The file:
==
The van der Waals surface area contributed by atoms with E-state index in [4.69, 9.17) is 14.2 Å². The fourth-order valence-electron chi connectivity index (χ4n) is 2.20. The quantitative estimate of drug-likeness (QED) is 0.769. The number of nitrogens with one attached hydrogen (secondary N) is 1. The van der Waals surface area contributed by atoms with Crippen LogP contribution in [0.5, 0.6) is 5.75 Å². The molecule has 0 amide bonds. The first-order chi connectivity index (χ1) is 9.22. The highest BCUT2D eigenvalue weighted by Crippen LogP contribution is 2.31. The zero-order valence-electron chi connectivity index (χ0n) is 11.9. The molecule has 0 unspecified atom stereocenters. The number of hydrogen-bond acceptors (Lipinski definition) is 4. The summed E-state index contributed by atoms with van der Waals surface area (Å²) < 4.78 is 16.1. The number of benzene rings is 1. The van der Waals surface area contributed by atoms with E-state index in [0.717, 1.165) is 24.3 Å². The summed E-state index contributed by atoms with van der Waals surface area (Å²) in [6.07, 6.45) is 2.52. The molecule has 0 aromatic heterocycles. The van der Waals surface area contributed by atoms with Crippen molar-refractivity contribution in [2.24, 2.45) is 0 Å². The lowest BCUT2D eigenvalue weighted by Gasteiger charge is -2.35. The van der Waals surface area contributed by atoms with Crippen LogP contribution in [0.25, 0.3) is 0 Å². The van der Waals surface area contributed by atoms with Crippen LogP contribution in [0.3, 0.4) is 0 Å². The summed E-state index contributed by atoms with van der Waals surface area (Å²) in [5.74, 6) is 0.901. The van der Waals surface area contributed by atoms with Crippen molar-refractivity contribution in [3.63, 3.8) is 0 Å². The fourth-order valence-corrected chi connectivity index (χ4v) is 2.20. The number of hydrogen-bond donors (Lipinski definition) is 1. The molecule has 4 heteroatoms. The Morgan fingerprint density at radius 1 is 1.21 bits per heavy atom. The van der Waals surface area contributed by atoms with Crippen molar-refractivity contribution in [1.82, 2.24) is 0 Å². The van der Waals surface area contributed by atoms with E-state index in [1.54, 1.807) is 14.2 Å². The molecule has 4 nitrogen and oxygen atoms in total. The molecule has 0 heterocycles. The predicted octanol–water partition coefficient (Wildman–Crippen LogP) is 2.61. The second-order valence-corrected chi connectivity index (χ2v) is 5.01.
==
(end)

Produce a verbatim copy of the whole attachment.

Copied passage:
The van der Waals surface area contributed by atoms with E-state index in [4.69, 9.17) is 14.2 Å². The fourth-order valence-electron chi connectivity index (χ4n) is 2.20. The quantitative estimate of drug-likeness (QED) is 0.769. The number of nitrogens with one attached hydrogen (secondary N) is 1. The van der Waals surface area contributed by atoms with Crippen LogP contribution in [0.5, 0.6) is 5.75 Å². The molecule has 0 amide bonds. The first-order chi connectivity index (χ1) is 9.22. The highest BCUT2D eigenvalue weighted by Crippen LogP contribution is 2.31. The zero-order valence-electron chi connectivity index (χ0n) is 11.9. The molecule has 0 unspecified atom stereocenters. The number of hydrogen-bond acceptors (Lipinski definition) is 4. The summed E-state index contributed by atoms with van der Waals surface area (Å²) < 4.78 is 16.1. The number of benzene rings is 1. The van der Waals surface area contributed by atoms with E-state index in [0.717, 1.165) is 24.3 Å². The summed E-state index contributed by atoms with van der Waals surface area (Å²) in [6.07, 6.45) is 2.52. The molecule has 0 aromatic heterocycles. The van der Waals surface area contributed by atoms with Crippen molar-refractivity contribution in [2.24, 2.45) is 0 Å². The lowest BCUT2D eigenvalue weighted by Gasteiger charge is -2.35. The van der Waals surface area contributed by atoms with Crippen LogP contribution in [0.25, 0.3) is 0 Å². The van der Waals surface area contributed by atoms with Crippen LogP contribution in [0.3, 0.4) is 0 Å². The summed E-state index contributed by atoms with van der Waals surface area (Å²) in [5.74, 6) is 0.901. The van der Waals surface area contributed by atoms with Crippen molar-refractivity contribution in [3.63, 3.8) is 0 Å². The fourth-order valence-corrected chi connectivity index (χ4v) is 2.20. The number of hydrogen-bond donors (Lipinski definition) is 1. The molecule has 4 heteroatoms. The Morgan fingerprint density at radius 1 is 1.21 bits per heavy atom. The van der Waals surface area contributed by atoms with Crippen molar-refractivity contribution in [1.82, 2.24) is 0 Å². The van der Waals surface area contributed by atoms with E-state index in [1.54, 1.807) is 14.2 Å². The molecule has 4 nitrogen and oxygen atoms in total. The molecule has 0 heterocycles. The predicted octanol–water partition coefficient (Wildman–Crippen LogP) is 2.61. The second-order valence-corrected chi connectivity index (χ2v) is 5.01.